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Love Across The Risk Continuum

By nettenetteon - Read 10506 times

Here are two irrefutable facts:

  1. Anyone who is doing more than me is a sketchball.

  2. Anyone who is doing less than me is a pussy.

Funny? Kinda...but if you've spent any time around airsports, you know how true that is.

I'm sure there are myriad examples that demonstrate the universality of this bilateral ruleset, but for the purposes of discussion here, I'll use it to illustrate the most difficult part of being -- and loving -- an airsports athlete: risk asymmetry.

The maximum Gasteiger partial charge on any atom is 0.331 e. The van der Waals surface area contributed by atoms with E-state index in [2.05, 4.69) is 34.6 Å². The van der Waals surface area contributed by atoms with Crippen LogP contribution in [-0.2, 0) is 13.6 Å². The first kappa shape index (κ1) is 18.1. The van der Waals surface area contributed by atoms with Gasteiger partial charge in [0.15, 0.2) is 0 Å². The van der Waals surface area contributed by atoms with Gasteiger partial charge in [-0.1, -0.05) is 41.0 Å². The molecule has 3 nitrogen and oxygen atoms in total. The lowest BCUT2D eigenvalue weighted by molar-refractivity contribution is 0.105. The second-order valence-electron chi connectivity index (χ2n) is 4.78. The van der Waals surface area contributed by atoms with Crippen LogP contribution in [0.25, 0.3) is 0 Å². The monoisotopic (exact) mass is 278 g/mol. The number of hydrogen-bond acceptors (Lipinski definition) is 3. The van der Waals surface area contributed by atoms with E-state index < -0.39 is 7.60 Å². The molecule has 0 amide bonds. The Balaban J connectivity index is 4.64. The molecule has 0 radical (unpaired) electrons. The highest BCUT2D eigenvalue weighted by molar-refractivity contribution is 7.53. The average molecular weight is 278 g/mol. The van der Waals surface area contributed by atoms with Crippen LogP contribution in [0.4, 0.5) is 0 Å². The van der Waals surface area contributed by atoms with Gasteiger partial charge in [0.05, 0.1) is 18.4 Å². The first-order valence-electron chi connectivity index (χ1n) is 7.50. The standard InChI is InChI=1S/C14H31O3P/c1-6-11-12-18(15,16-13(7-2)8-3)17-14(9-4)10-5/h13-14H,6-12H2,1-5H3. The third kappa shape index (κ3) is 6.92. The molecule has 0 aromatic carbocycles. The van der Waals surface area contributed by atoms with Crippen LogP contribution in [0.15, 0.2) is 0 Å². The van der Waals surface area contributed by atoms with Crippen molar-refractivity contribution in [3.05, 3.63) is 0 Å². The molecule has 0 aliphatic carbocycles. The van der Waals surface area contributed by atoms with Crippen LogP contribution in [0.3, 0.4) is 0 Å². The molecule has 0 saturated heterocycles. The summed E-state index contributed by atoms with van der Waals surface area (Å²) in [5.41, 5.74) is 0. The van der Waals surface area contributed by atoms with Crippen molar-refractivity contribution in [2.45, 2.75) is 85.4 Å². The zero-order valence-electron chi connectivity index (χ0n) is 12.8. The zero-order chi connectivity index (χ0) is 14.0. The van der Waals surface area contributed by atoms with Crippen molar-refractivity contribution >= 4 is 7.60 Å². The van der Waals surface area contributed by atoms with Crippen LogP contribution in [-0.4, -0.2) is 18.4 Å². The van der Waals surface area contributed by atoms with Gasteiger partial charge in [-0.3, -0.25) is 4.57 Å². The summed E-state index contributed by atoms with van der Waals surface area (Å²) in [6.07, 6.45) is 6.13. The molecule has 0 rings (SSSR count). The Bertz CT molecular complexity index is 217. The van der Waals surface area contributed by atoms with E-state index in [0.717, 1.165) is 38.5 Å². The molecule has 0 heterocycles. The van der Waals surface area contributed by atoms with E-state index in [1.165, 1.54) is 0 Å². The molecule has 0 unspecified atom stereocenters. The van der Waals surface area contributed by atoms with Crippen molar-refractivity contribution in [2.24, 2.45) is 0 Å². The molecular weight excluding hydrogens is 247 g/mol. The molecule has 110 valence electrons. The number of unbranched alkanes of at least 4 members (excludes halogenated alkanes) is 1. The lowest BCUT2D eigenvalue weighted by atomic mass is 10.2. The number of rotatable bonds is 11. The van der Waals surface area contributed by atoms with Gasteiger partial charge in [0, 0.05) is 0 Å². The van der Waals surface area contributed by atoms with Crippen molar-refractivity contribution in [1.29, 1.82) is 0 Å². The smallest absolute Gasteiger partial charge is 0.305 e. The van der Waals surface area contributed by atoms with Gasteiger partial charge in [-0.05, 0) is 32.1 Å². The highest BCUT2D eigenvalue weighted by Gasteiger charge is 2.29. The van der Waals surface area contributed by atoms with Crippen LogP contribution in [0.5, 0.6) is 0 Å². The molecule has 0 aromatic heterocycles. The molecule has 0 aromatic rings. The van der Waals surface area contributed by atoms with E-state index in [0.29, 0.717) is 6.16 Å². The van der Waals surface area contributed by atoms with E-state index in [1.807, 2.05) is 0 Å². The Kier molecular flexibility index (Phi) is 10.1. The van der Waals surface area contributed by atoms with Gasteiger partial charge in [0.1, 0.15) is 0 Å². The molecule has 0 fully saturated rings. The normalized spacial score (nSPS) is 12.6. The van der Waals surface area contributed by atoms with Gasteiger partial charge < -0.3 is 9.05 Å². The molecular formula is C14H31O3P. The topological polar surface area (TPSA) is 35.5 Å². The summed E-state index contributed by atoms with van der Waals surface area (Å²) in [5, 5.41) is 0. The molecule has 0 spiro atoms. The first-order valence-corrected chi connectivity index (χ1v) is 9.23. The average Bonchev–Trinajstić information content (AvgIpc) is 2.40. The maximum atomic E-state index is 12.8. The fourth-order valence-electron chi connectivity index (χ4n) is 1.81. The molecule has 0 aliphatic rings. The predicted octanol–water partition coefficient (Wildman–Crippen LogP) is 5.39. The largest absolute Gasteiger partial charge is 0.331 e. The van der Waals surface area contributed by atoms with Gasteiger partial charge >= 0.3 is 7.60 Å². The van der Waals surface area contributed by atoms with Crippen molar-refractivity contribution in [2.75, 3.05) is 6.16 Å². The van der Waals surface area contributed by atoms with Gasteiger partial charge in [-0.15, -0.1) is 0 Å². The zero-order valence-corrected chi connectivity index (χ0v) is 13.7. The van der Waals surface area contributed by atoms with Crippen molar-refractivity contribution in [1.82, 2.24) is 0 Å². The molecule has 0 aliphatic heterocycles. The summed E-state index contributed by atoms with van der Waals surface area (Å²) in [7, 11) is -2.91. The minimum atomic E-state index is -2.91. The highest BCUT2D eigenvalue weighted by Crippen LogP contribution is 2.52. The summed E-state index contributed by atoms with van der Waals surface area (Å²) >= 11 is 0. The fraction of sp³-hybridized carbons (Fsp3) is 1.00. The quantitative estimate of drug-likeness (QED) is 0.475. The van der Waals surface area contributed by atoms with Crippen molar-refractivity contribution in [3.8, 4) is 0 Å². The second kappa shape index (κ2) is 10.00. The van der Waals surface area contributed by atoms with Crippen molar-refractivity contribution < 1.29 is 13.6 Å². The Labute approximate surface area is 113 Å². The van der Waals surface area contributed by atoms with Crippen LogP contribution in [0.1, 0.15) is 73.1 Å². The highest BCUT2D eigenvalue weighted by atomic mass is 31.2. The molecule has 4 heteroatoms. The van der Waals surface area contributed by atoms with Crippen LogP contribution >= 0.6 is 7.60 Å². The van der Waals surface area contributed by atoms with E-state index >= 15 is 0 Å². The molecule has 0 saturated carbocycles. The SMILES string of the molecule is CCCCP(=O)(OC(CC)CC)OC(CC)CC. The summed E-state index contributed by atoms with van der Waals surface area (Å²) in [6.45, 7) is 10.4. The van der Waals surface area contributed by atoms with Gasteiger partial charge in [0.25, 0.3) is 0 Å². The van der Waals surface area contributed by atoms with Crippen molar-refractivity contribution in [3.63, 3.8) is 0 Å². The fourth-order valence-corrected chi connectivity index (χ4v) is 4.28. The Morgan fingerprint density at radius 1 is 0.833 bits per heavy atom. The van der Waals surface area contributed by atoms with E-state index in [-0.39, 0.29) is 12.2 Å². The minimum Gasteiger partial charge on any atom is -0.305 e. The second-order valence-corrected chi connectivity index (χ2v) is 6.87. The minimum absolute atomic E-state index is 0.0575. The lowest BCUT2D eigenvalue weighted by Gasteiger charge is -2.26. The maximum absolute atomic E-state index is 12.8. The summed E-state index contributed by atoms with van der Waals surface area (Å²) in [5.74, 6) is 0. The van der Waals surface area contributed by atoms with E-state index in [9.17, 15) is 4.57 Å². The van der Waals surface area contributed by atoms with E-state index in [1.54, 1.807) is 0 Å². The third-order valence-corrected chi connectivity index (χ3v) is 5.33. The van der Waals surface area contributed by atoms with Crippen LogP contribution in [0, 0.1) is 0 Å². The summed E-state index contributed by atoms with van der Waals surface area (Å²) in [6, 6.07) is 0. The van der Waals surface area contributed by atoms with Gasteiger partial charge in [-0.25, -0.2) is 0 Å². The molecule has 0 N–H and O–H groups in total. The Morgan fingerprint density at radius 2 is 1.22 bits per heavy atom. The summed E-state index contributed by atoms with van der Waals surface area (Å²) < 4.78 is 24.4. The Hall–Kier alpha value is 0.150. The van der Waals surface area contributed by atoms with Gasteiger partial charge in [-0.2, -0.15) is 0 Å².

Risk Identification

Risk identification is a spectrum phenomenon. You can picture the risk continuum as a horizontal line, marked evenly from 0 to 10 to illustrate the range between total risk intolerance and extreme risk tolerance. To avoid using value-implicit words like "high," "low," "more" and "less," I'll use your mental picture of that diagram to describe two differential places on the scale like this: left and right.

Each athlete identifies him/herself somewhere along this continuum. Generally, he/she "picks a spot" in the early career and holds to it as a part of his/her identity indefinitely.